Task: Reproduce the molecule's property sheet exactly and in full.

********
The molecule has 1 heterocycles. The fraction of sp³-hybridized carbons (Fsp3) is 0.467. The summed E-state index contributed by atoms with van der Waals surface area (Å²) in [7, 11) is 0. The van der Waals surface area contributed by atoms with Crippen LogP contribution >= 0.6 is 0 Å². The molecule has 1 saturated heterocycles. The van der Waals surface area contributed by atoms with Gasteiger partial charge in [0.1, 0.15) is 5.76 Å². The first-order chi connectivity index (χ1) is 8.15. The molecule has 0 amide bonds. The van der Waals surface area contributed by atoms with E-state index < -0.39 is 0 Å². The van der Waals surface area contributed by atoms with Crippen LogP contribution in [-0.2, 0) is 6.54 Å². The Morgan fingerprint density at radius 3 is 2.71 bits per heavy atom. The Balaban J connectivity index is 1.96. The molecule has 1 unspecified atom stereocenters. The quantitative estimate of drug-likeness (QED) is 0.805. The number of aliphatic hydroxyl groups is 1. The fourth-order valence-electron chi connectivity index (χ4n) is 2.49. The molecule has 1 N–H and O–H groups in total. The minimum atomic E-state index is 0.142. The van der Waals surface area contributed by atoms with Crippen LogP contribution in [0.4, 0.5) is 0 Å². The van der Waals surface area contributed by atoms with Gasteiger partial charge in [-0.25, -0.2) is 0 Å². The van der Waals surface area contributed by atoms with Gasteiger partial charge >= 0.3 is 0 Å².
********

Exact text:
The molecule has 1 heterocycles. The fraction of sp³-hybridized carbons (Fsp3) is 0.467. The summed E-state index contributed by atoms with van der Waals surface area (Å²) in [7, 11) is 0. The van der Waals surface area contributed by atoms with Crippen LogP contribution >= 0.6 is 0 Å². The molecule has 1 saturated heterocycles. The van der Waals surface area contributed by atoms with Gasteiger partial charge in [0.1, 0.15) is 5.76 Å². The first-order chi connectivity index (χ1) is 8.15. The molecule has 0 amide bonds. The van der Waals surface area contributed by atoms with E-state index < -0.39 is 0 Å². The van der Waals surface area contributed by atoms with Crippen LogP contribution in [-0.2, 0) is 6.54 Å². The Morgan fingerprint density at radius 3 is 2.71 bits per heavy atom. The Balaban J connectivity index is 1.96. The molecule has 1 unspecified atom stereocenters. The quantitative estimate of drug-likeness (QED) is 0.805. The number of aliphatic hydroxyl groups is 1. The fourth-order valence-electron chi connectivity index (χ4n) is 2.49. The molecule has 1 N–H and O–H groups in total. The minimum atomic E-state index is 0.142. The van der Waals surface area contributed by atoms with Crippen LogP contribution in [0.4, 0.5) is 0 Å². The van der Waals surface area contributed by atoms with Gasteiger partial charge in [-0.25, -0.2) is 0 Å². The van der Waals surface area contributed by atoms with Gasteiger partial charge >= 0.3 is 0 Å².